Food smoking belongs to one of the oldest technologies of food preservation which mankind has used in fish processing. Potential health hazards associated with smoked foods may be caused by carcinogenic components of wood smoke – mainly polycyclic aromatic hydrocarbons (PAHs) and derivatives of PAH. Comparison of the concentration of PAHs in smoked fish samples processed by sawdust, charcoal and firewood were investigated with the aim of determining the process that contributed more concentration of the PAHs to the fish samples. For this study, three species of fishes were investigated: Arius heude loti (cat-fish), Cynoglossus senegalensis (sole) and Haake (fresh stock fish). The PAHs in the samples were extracted using solvents by ultrasonication and were analysed for the 16 US EPA polycyclic aromatic hydrocarbons using HPLC with a UV DAD detector. The results showed that smoked fish samples that were processed by charcoal gave the lowest level of total PAHs, followed by firewood method, while the sawdust method gave the highest level of total PAHs in the smoked fishes. The level of PAHs in three species of fishes smoked also correlated with the fat content.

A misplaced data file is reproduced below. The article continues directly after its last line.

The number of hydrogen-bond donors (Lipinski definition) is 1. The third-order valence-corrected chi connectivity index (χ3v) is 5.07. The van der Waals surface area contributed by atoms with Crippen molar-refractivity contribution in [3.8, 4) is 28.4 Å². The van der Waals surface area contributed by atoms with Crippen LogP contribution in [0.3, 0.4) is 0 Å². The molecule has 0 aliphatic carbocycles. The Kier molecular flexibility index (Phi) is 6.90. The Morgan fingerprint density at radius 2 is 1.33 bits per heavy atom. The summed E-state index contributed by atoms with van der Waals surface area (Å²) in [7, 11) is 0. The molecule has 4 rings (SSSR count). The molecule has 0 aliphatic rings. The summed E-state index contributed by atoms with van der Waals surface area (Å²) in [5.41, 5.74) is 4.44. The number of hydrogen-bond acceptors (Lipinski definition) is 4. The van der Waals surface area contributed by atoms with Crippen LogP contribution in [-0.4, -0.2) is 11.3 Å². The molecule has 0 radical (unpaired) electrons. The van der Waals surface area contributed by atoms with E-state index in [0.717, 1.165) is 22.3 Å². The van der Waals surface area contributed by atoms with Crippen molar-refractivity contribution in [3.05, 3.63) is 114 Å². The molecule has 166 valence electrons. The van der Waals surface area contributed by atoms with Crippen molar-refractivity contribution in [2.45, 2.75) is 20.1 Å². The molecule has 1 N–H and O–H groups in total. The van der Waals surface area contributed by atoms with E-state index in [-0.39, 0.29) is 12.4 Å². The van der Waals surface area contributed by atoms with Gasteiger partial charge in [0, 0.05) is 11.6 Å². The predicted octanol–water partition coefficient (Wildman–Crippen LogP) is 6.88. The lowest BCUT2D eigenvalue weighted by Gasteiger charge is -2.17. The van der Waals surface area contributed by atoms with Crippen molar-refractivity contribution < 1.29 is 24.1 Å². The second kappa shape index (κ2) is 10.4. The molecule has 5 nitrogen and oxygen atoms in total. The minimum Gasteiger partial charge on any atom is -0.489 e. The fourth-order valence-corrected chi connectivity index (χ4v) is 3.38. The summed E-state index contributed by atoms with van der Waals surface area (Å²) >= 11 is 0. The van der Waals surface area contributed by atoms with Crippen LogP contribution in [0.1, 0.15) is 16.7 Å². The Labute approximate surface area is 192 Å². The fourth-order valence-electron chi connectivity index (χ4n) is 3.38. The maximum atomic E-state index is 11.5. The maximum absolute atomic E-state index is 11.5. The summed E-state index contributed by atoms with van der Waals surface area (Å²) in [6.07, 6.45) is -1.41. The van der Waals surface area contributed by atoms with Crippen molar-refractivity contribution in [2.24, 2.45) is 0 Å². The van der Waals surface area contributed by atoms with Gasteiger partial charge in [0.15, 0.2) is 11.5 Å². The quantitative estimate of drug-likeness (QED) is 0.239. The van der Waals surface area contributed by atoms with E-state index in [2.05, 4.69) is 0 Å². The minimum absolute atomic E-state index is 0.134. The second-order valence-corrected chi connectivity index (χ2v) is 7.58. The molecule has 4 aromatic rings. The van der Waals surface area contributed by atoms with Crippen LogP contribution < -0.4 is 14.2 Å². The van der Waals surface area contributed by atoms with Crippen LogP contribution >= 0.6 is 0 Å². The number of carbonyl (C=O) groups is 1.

Key words: Polycyclic aromatic hydrocarbons (PAHs), smoked fish, fat and oil contents, smoking.
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